After multiples cheating accusations - which at one point included the rumoured use of vibrating anal beads - US chess grandmaster Hans Niemann is now suing rival Magnus Carlsen for at least $100m.
After multiples cheating accusations – which at one point included the rumoured use of vibrating anal beads - US chess grandmaster Hans Niemann is now suing his rival Magnus Carlsen for $100m (approx. €102m) after the Norwegian world champion accused him of cheating.
This is the latest move in the ongoing scandal that has rocked the chess world, with Niemann saying that he has been conspired against by those seeking to destroy his reputation.
“My lawsuit speaks for itself,” Niemann tweeted along with a copy of the lawsuit.
Niemann is seeking compensation "to recover from the devastating damages that defendants have inflicted upon his reputation, career, and life by egregiously defaming him and unlawfully colluding to blacklist him from the profession to which he has dedicated his life", according to the lawsuit.
He accuses Carlsen of smearing his reputation and that the world champion's online chess company, Play Magnus, is in on it.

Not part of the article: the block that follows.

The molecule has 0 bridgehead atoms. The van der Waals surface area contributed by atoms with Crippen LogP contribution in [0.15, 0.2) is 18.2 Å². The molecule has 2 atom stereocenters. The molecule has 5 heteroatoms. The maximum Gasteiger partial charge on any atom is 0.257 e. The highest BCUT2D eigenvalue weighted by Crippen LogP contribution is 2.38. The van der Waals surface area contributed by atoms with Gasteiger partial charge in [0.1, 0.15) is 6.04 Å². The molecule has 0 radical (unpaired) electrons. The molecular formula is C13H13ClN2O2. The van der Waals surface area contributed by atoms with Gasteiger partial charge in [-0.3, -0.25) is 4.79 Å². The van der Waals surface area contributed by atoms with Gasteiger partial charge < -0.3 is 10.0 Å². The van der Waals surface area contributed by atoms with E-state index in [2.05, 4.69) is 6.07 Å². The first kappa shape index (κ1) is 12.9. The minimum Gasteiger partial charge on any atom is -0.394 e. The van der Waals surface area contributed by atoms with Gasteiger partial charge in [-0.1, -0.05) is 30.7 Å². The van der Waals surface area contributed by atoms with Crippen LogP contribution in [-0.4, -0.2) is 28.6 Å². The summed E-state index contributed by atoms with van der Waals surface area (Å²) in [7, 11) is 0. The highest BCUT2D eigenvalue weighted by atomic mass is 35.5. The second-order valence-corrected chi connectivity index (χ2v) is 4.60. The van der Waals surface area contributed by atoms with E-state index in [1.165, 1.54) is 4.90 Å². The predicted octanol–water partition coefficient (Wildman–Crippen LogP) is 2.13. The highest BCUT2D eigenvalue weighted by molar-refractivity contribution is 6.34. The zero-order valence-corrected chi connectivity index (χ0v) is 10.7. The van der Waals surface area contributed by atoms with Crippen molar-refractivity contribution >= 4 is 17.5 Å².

Niemann is also suing the website Chess.com, which has agreed to buy Play Magnus and which published a report saying he had probably cheated in more than 100 online games.
Chess.com responded to the suit via a statement from their lawyers, Nina Mohebbi and Jamie Wine. The statement notes that Chess.com is “saddened” by Niemann’s decision as the lawsuit “hurts the game of chess and its devoted players.”
Their 72-page report, initially reviewed by the Wall Street Journal, found that Niemann “likely received illegal assistance in more than 100 online games” as recently as 2020, including in events where prize money was at stake.
“Hans confessed publicly to cheating online in the wake of the Sinquefield Cup, and the resulting fallout is of his own making,” Chess.com’s latest statement adds. “As stated in its October 2022 report, Chess.com had historically dealt with Hans’ prior cheating privately, and was forced to clarify its position only after he spoke out publicly.”
“There is no merit to Hans’ allegations, and Chess.com looks forward to setting the record straight on behalf of its team and all honest chess players,” the statement says.